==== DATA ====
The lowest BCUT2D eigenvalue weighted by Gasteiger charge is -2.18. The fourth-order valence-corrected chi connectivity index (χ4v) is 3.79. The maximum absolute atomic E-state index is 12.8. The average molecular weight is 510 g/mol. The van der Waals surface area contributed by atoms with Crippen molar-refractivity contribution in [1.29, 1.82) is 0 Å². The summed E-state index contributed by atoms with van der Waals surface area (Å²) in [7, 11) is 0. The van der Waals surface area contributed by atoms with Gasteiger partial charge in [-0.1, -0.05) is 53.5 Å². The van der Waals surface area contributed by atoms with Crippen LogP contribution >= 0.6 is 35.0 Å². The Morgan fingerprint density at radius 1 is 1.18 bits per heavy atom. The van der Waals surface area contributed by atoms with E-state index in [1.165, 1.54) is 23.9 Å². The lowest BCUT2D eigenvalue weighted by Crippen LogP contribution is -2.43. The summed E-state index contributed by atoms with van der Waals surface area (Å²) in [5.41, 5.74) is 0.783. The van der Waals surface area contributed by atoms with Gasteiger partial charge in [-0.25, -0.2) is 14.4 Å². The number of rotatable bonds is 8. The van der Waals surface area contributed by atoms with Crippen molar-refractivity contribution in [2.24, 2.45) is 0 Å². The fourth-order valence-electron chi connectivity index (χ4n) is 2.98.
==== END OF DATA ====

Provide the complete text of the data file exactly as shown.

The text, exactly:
The lowest BCUT2D eigenvalue weighted by Gasteiger charge is -2.18. The fourth-order valence-corrected chi connectivity index (χ4v) is 3.79. The maximum absolute atomic E-state index is 12.8. The average molecular weight is 510 g/mol. The van der Waals surface area contributed by atoms with Crippen molar-refractivity contribution in [1.29, 1.82) is 0 Å². The summed E-state index contributed by atoms with van der Waals surface area (Å²) in [7, 11) is 0. The van der Waals surface area contributed by atoms with Gasteiger partial charge in [-0.1, -0.05) is 53.5 Å². The van der Waals surface area contributed by atoms with Crippen LogP contribution >= 0.6 is 35.0 Å². The Morgan fingerprint density at radius 1 is 1.18 bits per heavy atom. The van der Waals surface area contributed by atoms with E-state index in [1.165, 1.54) is 23.9 Å². The lowest BCUT2D eigenvalue weighted by Crippen LogP contribution is -2.43. The summed E-state index contributed by atoms with van der Waals surface area (Å²) in [5.41, 5.74) is 0.783. The van der Waals surface area contributed by atoms with Gasteiger partial charge in [-0.25, -0.2) is 14.4 Å². The number of rotatable bonds is 8. The van der Waals surface area contributed by atoms with Crippen molar-refractivity contribution in [2.24, 2.45) is 0 Å². The fourth-order valence-electron chi connectivity index (χ4n) is 2.98.